Caskets are constructed from various materials including steel, copper, bronze and various types of woods. The only warranties provided are those extended by the manufacturer. The funeral establishment must have a card or brochure in each casket stating the price of the casket. Although caskets are not required by law, cemetery or mausoleum requirements may mandate them. There is no direct relationship between the protective features of the casket and the preservation of the human remains.

Yes. Solicitation means any direct or indirect contact with the family, next-of-kin, or one who has custody of a person who is deceased or near death for the purpose of securing the right to provide funeral services or merchandise for the deceased or the person near death.


Prepaid Funeral Contracts

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Prepaid Funeral Contracts allow a person to consider his/her funeral needs and wishes and control the cost and nature of funeral services desired. These contracts are governed by Section 32-7-10 to Section 32-7-130, as amended, of the South Carolina Code of Laws and are under the jurisdiction of the South Carolina State Board of Financial Institutions. They vary in terms and coverage and should be reviewed carefully before execution.

South Carolina law requires that any seller of prepaid funeral contracts be licensed by the South Carolina State Board of Financial Institutions. Be certain that your seller has a license and that the proposed contract form has been approved by the same board.

Preneed funds are held in either a financial institution’s trust account identifying the purchaser and must be federally insured [Code Section 32-7-20 (H)]; or a preneed life insurance policy approved by the S.C. Board of Funeral Service and the S.C. Department of Insurance [Code Section 38-55-330].

Yes.  There are two types of prepaid contracts: Guaranteed and Non-Guaranteed Prepaid Contracts.  Each contract can either be revocable or irrevocable.

A revocable contract is one that may be cancelled in writing at any time. An irrevocable contract cannot be cancelled after thirty days of the contract date.  A funeral home is not required to offer each type of prepaid contract.

In a guaranteed contract the funeral provider agrees to furnish the services, merchandise and facilities, regardless of future price changes.  There may be additional charges for items that are not part of the prepaid contract. These may include cemetery fees, casket lowering equipment, opening and closing the grave, certificates of death, beautician, and obituary notices.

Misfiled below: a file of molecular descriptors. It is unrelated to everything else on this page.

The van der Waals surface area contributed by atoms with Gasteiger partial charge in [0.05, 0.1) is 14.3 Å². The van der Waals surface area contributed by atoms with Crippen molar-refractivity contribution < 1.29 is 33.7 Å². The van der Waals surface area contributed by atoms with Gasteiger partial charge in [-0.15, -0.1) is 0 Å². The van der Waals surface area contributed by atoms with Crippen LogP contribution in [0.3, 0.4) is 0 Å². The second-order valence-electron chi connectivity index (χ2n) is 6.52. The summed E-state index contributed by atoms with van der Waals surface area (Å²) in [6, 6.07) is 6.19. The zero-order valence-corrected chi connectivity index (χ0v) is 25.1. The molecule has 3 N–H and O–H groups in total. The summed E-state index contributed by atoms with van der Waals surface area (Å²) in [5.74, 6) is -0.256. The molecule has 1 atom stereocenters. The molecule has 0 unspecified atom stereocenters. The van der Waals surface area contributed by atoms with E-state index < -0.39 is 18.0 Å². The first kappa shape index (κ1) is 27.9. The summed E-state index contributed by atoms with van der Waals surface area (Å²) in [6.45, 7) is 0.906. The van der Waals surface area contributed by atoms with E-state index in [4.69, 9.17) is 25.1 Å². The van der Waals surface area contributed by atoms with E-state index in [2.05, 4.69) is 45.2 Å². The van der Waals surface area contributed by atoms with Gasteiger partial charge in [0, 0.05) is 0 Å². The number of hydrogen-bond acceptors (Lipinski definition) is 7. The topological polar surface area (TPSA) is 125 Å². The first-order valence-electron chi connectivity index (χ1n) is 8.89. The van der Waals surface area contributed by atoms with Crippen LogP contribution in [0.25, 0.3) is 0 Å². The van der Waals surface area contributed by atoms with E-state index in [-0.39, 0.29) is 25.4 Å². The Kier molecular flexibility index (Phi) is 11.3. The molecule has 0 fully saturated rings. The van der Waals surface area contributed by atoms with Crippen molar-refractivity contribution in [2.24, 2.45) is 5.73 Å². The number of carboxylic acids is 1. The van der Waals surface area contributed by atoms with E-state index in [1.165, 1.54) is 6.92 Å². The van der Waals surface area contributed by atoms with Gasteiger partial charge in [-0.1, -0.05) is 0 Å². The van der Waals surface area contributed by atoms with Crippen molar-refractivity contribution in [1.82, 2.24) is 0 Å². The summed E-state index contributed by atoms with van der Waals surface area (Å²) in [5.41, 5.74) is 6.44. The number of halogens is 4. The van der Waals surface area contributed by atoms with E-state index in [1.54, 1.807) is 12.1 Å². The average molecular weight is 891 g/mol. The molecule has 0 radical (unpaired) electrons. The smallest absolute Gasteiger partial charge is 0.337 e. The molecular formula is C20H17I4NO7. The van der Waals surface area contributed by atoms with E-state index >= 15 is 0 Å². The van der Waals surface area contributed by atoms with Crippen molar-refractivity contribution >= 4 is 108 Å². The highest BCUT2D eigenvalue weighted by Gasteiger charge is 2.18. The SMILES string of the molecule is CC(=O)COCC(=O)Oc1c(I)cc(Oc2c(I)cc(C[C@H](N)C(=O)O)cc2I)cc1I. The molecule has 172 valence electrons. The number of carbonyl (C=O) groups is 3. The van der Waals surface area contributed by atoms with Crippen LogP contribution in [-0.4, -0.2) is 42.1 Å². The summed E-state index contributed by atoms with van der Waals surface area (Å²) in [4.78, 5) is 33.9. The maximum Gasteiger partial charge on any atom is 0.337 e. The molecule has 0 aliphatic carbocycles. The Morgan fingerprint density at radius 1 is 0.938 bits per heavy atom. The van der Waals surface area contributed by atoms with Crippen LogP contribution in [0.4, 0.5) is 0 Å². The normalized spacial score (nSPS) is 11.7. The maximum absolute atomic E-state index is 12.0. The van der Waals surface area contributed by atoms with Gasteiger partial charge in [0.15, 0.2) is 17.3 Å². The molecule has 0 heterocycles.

In a non-guaranteed contract the principal and interest will be credited against the cost of services and merchandise at the time of death.  Any shortfall in funds must be paid by the estate or next of kin of the beneficiary.

The interest earned from a trusted prepaid account remains with the account. According to the IRS, the purchaser of any prepaid contract is responsible for taxes on interest earned since the money is not paid to the funeral home until the time of death.

By written request, you may get your money back in either of the revocable contracts at any time, while irrevocable contracts can only be cancelled within 30 days of the purchase date.

If a preneed contract is funded by a preneed life insurance policy, insurance refunds are determined by the individual insurance contract.

You may transfer any prepaid contract from one funeral establishment to another licensed establishment.

You will need to contact the following agency to determine if a funeral home is licensed to sell preneed funeral contracts or to file a complaint regarding such contracts:

            S.C. Department of Consumer Affairs
            P.O. Box 5757
            Columbia, SC 29250
            803.734.4200 

You may contact the following agency to determine if a funeral director is licensed to sell a preneed life insurance policy to fund a preneed contract:           

            S.C. Department of Insurance
            300 Arbor Lake Drive – Suite 1200
            Columbia, SC 29223
            800.768.3467


Licensing & Regulatory Agencies

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If you have a complaint against a funeral director or a funeral establishment about the way you are served, you should first, discuss the problem with the funeral director and/or management of the funeral establishment. If you feel you were not treated fairly, he/she should be given the opportunity to satisfy you. If this is not acceptable, you may provide the facts in writing to:

            S.C. State Board of Funeral Service

            c/o S.C. Dept. of Labor, Licensing & Regulations

            110 Centerview Drive – P. 0. Box 11329

            Columbia, SC 29211

            803.896.4497

            Website: www.llr.state.sc.us

The S.C. State Board of Funeral Service is the licensing and regulatory agency for all Funeral Directors/Funeral Homes/Crematories/Retail Sales Outlets.  You may also request a complete booklet concerning licensing & regulations governing funeral establishments.

You may also contact:

               Federal Trade Commission

               Southeast Regional Office

               225 Peachtree Street NE – Suite 1500

               Atlanta, GA 30307

 

Your local Better Business Bureau

DISCLAIMER:  This brochure is published as a good faith consumer education service.  It may not be viewed or treated as specific legal advice due to the constantly changing nature of state and federal laws and regulations.  Families should speak directly with their local funeral director or legal representative as to their current planning for end-of-life issues and funerals.

Published by

South Carolina Funeral Directors Association

P.O. Box 1350, Mt. Pleasant, SC 29465    

843.881.3634 | www.scfda.org